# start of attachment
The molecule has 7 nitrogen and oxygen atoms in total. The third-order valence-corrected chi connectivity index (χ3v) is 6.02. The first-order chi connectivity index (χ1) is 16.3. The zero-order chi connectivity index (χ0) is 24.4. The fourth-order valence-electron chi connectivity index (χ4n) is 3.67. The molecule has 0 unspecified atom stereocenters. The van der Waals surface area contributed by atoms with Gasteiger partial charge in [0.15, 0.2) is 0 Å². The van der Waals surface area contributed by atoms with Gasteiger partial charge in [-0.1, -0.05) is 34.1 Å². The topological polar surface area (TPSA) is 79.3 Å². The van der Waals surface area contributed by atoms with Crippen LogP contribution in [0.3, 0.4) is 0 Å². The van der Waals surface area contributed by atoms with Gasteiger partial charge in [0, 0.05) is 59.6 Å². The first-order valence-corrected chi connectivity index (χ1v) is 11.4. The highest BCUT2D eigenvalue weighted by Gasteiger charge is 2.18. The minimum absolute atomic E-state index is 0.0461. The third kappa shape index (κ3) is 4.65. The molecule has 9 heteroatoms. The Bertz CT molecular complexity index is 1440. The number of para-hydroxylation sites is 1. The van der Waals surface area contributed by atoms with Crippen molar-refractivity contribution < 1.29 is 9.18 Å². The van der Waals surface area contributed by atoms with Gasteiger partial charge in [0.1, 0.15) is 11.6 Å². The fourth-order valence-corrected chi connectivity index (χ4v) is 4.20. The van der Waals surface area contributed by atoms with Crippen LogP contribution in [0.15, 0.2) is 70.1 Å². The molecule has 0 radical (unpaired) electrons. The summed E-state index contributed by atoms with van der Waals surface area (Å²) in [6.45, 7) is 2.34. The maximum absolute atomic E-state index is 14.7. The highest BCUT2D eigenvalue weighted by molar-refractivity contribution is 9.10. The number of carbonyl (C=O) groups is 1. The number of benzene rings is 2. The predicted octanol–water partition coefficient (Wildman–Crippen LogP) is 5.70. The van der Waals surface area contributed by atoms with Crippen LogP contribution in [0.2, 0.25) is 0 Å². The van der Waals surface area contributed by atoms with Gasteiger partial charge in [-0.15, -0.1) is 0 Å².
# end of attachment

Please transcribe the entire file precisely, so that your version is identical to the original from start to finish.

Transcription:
The molecule has 7 nitrogen and oxygen atoms in total. The third-order valence-corrected chi connectivity index (χ3v) is 6.02. The first-order chi connectivity index (χ1) is 16.3. The zero-order chi connectivity index (χ0) is 24.4. The fourth-order valence-electron chi connectivity index (χ4n) is 3.67. The molecule has 0 unspecified atom stereocenters. The van der Waals surface area contributed by atoms with Gasteiger partial charge in [0.15, 0.2) is 0 Å². The van der Waals surface area contributed by atoms with Gasteiger partial charge in [-0.1, -0.05) is 34.1 Å². The topological polar surface area (TPSA) is 79.3 Å². The van der Waals surface area contributed by atoms with Crippen LogP contribution in [0.3, 0.4) is 0 Å². The van der Waals surface area contributed by atoms with Gasteiger partial charge in [0, 0.05) is 59.6 Å². The first-order valence-corrected chi connectivity index (χ1v) is 11.4. The highest BCUT2D eigenvalue weighted by Gasteiger charge is 2.18. The minimum absolute atomic E-state index is 0.0461. The third kappa shape index (κ3) is 4.65. The molecule has 9 heteroatoms. The Bertz CT molecular complexity index is 1440. The number of para-hydroxylation sites is 1. The van der Waals surface area contributed by atoms with Crippen molar-refractivity contribution < 1.29 is 9.18 Å². The van der Waals surface area contributed by atoms with Gasteiger partial charge in [0.1, 0.15) is 11.6 Å². The fourth-order valence-corrected chi connectivity index (χ4v) is 4.20. The van der Waals surface area contributed by atoms with Crippen LogP contribution in [0.15, 0.2) is 70.1 Å². The molecule has 0 radical (unpaired) electrons. The summed E-state index contributed by atoms with van der Waals surface area (Å²) in [6.45, 7) is 2.34. The maximum absolute atomic E-state index is 14.7. The highest BCUT2D eigenvalue weighted by molar-refractivity contribution is 9.10. The number of carbonyl (C=O) groups is 1. The number of benzene rings is 2. The predicted octanol–water partition coefficient (Wildman–Crippen LogP) is 5.70. The van der Waals surface area contributed by atoms with Crippen LogP contribution in [0.2, 0.25) is 0 Å². The van der Waals surface area contributed by atoms with Gasteiger partial charge in [-0.15, -0.1) is 0 Å².